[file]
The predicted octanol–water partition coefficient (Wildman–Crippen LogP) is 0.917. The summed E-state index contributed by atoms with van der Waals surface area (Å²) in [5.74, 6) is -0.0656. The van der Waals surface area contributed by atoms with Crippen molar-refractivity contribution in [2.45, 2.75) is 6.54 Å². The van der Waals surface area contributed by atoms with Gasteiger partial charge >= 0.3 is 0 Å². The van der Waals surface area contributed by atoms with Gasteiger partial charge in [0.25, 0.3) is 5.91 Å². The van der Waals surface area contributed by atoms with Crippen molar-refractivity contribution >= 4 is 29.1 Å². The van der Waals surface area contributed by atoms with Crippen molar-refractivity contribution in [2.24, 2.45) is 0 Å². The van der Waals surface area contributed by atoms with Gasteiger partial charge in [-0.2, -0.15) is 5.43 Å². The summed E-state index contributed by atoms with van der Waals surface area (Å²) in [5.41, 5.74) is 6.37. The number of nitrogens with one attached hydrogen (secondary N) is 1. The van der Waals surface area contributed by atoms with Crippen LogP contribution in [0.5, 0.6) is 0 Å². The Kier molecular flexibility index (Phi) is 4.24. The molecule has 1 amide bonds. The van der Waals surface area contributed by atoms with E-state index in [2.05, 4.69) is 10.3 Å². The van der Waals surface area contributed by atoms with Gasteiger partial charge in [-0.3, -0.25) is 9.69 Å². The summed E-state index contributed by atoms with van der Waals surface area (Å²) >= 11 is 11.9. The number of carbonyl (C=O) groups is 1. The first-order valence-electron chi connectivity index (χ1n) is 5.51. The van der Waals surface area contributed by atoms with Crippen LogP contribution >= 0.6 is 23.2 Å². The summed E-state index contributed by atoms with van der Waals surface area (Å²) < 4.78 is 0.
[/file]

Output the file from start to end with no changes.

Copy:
The predicted octanol–water partition coefficient (Wildman–Crippen LogP) is 0.917. The summed E-state index contributed by atoms with van der Waals surface area (Å²) in [5.74, 6) is -0.0656. The van der Waals surface area contributed by atoms with Crippen molar-refractivity contribution in [2.45, 2.75) is 6.54 Å². The van der Waals surface area contributed by atoms with Gasteiger partial charge >= 0.3 is 0 Å². The van der Waals surface area contributed by atoms with Gasteiger partial charge in [0.25, 0.3) is 5.91 Å². The van der Waals surface area contributed by atoms with Crippen molar-refractivity contribution >= 4 is 29.1 Å². The van der Waals surface area contributed by atoms with Crippen molar-refractivity contribution in [2.24, 2.45) is 0 Å². The van der Waals surface area contributed by atoms with Gasteiger partial charge in [-0.2, -0.15) is 5.43 Å². The summed E-state index contributed by atoms with van der Waals surface area (Å²) in [5.41, 5.74) is 6.37. The number of nitrogens with one attached hydrogen (secondary N) is 1. The van der Waals surface area contributed by atoms with Crippen LogP contribution in [0.5, 0.6) is 0 Å². The Kier molecular flexibility index (Phi) is 4.24. The molecule has 1 amide bonds. The van der Waals surface area contributed by atoms with E-state index in [2.05, 4.69) is 10.3 Å². The van der Waals surface area contributed by atoms with Gasteiger partial charge in [-0.3, -0.25) is 9.69 Å². The summed E-state index contributed by atoms with van der Waals surface area (Å²) >= 11 is 11.9. The number of carbonyl (C=O) groups is 1. The first-order valence-electron chi connectivity index (χ1n) is 5.51. The van der Waals surface area contributed by atoms with Crippen LogP contribution >= 0.6 is 23.2 Å². The summed E-state index contributed by atoms with van der Waals surface area (Å²) < 4.78 is 0.